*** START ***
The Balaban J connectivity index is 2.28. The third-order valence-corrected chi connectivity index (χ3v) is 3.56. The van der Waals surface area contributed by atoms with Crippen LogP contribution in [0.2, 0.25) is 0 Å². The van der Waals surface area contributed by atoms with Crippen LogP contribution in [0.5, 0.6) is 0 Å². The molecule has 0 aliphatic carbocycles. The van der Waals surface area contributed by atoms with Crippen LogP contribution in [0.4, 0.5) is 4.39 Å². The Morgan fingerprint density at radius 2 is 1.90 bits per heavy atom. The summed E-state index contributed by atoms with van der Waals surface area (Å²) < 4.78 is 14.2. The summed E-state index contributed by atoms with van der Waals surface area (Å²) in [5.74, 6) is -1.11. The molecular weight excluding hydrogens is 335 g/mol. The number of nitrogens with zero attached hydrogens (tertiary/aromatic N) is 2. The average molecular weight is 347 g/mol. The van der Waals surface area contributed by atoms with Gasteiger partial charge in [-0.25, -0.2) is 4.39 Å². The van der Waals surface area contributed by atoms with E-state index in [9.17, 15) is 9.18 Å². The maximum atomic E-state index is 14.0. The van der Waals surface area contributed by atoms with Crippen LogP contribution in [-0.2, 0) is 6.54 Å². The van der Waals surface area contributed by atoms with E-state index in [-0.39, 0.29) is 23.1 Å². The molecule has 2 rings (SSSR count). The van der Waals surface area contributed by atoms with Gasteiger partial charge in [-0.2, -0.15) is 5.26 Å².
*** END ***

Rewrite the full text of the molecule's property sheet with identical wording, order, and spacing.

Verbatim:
The Balaban J connectivity index is 2.28. The third-order valence-corrected chi connectivity index (χ3v) is 3.56. The van der Waals surface area contributed by atoms with Crippen LogP contribution in [0.2, 0.25) is 0 Å². The van der Waals surface area contributed by atoms with Crippen LogP contribution in [0.5, 0.6) is 0 Å². The molecule has 0 aliphatic carbocycles. The van der Waals surface area contributed by atoms with Crippen LogP contribution in [0.4, 0.5) is 4.39 Å². The Morgan fingerprint density at radius 2 is 1.90 bits per heavy atom. The summed E-state index contributed by atoms with van der Waals surface area (Å²) < 4.78 is 14.2. The summed E-state index contributed by atoms with van der Waals surface area (Å²) in [5.74, 6) is -1.11. The molecular weight excluding hydrogens is 335 g/mol. The number of nitrogens with zero attached hydrogens (tertiary/aromatic N) is 2. The average molecular weight is 347 g/mol. The van der Waals surface area contributed by atoms with Gasteiger partial charge in [-0.25, -0.2) is 4.39 Å². The van der Waals surface area contributed by atoms with E-state index in [9.17, 15) is 9.18 Å². The maximum atomic E-state index is 14.0. The van der Waals surface area contributed by atoms with Crippen LogP contribution in [-0.2, 0) is 6.54 Å². The van der Waals surface area contributed by atoms with E-state index in [-0.39, 0.29) is 23.1 Å². The molecule has 2 rings (SSSR count). The van der Waals surface area contributed by atoms with Gasteiger partial charge in [-0.2, -0.15) is 5.26 Å².